Discos groan under N49.3b debt by MDAs, states, military

By Emeka Anuforo, Abuja   |   26 November 2015   |   2:20 am  

power21-300x225• NERC writes NASS over cut-off of supply to debtors
• Electricity agencies to brief Fashola

A CHOKING debt of about N49,305,181,196.66 owed the 11 electricity distribution companies (Discos) in the country is one of the impediments against their efficient operations.

According to the Nigerian Electricity Regulatory Commission (NERC), the debt is owed by federal and state governments’ departments and agencies, including the military and police.

The Guardian learnt that of the figure N27,635,968,440.69 was accumulated since the handover to private sector firms in November 2013.

The owners of Abuja Electricity Distribution Company alone are owed N7 billion.

Officials say such a huge debt overhang could frustrate effort by Discos to provide more meters and upgrade their networks for efficient service delivery.

It was learnt that though former President Goodluck Jonathan through the Secretary to the Government of the Federation had authorised the then Accountant-General of the Federation to deduct at source their debts from defaulting MDAs, such deductions were yet to be implemented.

Meanwhile, NERC has written to the National Assembly requesting legislative support to compel Ministries, Departments and Agencies (MDAs) to prove evidence of debt payment to Discos during budget defence and oversight activities.

In order to improve the collection of revenue by Discos, NERC, it was learnt, plans to issue regulations that empower them to cut off supply of electricity to customers who are unwilling to pay their bills.

NERC Chairman, Dr. Sam Amadi, confirmed to The Guardian that his commission wrote the National Assembly requesting the support of the legislative chambers to recover the debts as a deliberate way of boosting the liquidity of the sector.

On the efforts by the presidency to intervene in the matter, he noted: ‘‘We have escalated this issue to the office of the vice president and interventions are being proposed to help with the financial viability of the Discos.”

On the letter to NASS: ‘‘Yes, we wrote. We think that paying off this huge debt and ensuring prompt payment for electricity consumed by MDAs would immediately assist to resolve the legacy problems.”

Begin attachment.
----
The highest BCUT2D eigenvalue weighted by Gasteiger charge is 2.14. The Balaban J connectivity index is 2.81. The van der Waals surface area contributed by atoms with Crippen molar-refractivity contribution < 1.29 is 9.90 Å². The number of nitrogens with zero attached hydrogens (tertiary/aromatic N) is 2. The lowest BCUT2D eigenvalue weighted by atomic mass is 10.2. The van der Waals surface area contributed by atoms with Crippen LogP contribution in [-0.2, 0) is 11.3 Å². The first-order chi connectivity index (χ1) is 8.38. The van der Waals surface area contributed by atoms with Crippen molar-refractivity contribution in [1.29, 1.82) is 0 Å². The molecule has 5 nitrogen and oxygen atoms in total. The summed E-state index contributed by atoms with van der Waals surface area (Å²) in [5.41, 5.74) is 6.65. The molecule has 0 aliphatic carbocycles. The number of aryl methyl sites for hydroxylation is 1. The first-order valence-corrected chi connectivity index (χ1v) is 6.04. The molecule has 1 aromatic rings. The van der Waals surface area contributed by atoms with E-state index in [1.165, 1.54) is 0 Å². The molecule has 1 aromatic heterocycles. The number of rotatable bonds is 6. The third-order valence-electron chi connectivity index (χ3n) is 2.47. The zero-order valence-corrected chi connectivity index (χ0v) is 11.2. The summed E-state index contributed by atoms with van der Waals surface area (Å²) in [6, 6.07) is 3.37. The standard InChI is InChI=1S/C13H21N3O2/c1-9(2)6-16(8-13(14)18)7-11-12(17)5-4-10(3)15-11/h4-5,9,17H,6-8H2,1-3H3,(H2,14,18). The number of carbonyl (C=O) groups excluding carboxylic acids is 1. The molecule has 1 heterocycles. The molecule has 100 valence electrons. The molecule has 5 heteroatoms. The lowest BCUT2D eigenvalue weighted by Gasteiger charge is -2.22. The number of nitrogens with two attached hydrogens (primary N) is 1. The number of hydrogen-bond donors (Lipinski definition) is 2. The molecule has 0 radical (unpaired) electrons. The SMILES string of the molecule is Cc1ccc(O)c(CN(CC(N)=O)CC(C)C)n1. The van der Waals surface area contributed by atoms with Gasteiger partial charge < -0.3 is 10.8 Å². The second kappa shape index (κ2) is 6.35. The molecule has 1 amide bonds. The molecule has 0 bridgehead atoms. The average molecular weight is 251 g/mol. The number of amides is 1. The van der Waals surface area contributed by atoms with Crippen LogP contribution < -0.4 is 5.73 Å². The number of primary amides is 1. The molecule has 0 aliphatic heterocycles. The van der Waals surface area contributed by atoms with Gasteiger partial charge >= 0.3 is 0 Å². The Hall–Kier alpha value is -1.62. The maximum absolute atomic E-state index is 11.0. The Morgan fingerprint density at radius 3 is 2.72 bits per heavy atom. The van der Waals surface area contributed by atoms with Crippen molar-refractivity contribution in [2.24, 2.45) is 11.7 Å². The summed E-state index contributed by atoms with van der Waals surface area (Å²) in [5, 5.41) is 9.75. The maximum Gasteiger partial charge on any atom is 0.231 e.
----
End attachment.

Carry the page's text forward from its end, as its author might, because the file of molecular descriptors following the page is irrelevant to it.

He admitted that ‘‘while it was not an easy decision to cut off debtors, it has also become imperative that liquidity of Discos be improved considerably to ensure reliability and stability of electricity supply. We will also request the committees on Power of the National Assembly to lead efforts to ensure that communities are properly billed. We are going to penalise failure to individually meter customers in estates and rural communities after a reasonable period of time.”

In an earlier interview, Director of Advocacy and Research for the Association of National Electricity Distributors (ANED) said the debts owed the Discos by the government and public institutions were a huge burden on the infant industry.

“What President Muhammadu Buhari promised voters is that there will be a change. He needs to talk to his people from the State House to the State Governments to pay their bills. There are provisions for utilities in the budget of agencies, since they are not paying the bills, what then happens to the money?” Oduntan asked.

Meanwhile, heads of various agencies in the electricity sector of the Federal Ministry of Power, Works and Housing are ready to brief the Minister, Babatunde Raji Fashola or the state of affairs with their mandates.

The briefings which are to commence anytime following Fashola’s return from his trip with Buhari to Tehran are meant to compare notes on the state of affairs in the various organs operating in the sector.



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